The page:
Another view of the Packhorse Bridge in 1900. There are some stepping stones on the right-hand side of the road.

Another early view of the Packhorse Bridge with The Shieling behind. Thought to date from the early 20th century, the clothes of the people on the bridge give a clue.

A postcard showing St. Giles' church and the Pack Horse Bridge, date unknown.

A familiar sight even today with the Packhorse Bridge, St. Giles' church and The Shieling. The clue to the age of this old postcard lies in the costumes of the children on the bridge.

The Packhorse Bridge with the Shieling behind - 1920s.

Another postcard view of Medbourne's most photographed scene. Date unknown.

This is also a postcard showing Manor Farm and the Ford, date unknown. Note that the farmhouse is rendered; the rendering was removed to reveal the stone building we are familiar with today.

A view along Hallaton Road looking towards St. Giles' church taken in the early 1900s.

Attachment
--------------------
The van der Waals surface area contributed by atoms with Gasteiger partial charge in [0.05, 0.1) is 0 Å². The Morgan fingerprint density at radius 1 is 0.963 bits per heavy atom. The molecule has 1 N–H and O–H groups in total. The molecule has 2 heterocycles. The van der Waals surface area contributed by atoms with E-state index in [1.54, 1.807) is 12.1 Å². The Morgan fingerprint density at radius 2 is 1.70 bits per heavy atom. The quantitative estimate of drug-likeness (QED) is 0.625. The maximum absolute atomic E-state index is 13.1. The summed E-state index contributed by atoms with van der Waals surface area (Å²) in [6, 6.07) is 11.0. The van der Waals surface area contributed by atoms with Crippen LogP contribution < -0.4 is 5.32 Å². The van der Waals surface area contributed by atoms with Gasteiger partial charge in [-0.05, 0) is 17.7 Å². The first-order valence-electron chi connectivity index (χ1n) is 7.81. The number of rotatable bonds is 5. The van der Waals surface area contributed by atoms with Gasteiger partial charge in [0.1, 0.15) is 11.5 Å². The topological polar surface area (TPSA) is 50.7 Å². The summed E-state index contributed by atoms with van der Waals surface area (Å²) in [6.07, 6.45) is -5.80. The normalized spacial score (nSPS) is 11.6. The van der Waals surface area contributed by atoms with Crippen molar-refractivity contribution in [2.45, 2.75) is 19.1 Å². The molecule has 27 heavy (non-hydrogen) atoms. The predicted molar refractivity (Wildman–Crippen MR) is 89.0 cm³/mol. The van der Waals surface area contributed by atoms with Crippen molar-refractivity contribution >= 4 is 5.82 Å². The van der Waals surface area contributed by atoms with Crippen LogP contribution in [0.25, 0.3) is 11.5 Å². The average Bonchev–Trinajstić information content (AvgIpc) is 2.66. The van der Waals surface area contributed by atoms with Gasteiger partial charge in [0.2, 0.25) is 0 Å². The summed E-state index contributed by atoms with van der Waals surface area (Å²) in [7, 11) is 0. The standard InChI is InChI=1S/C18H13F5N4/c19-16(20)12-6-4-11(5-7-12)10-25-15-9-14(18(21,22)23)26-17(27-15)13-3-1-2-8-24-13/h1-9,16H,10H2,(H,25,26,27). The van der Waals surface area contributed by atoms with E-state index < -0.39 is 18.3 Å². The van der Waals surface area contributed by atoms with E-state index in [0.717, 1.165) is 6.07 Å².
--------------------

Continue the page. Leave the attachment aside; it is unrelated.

A wider view of the village - this is an old postcard photograph taken, possibly, from the Slawston Road.

An early photograph of 7 Waterfall Way, date unknown.

There was another ford directly in front of the Nevill Arms, where the waterfall now flows.

This is the same ford taken from the Nevill Arms side.

The Village School and the schoolmaster's house at 10 Main Street. Possibly 1920s.

The junction of Main Street and Hallaton Road.

This postcard is entitled Kennel Lane, Medbourne, which we now know as Manor Road. The Fernie hunt kennels were at the top of Kennel Lane and have since been converted to residential accommodation. This photo pre-dates 1920 when the War memorial was erected on the triangle in the left foreground.

Early photo of the Horse and Trumpet. Note the corrugated roof - a wartime expedience. Eady and Dulley used to be the local Market Harborough brewery.

Next door to the Horse and Trumpet stood this cottage. The site now occupied by a modern house.

Another view of the Horse and Trumpet and the thatched cottage next door. Also seen is a variety of outbuildings behind these two.

The Horse and Trumpet again, taken from the North East side. The cottage shown above has now gone.

This view of the Horse and Trumpet dates from the 1950s.

In the 1950s the landlords of the Horse and Trumpet were Mr. and Mrs. Fred Price. Mrs. Price is shown here behind the bar.

This cottage stood in the alley next to the Horse and Trumpet.

A very early photo of Main Street. The forge in the foreground, now called The Old Forge, with the Crown public house behind, now called Crown House.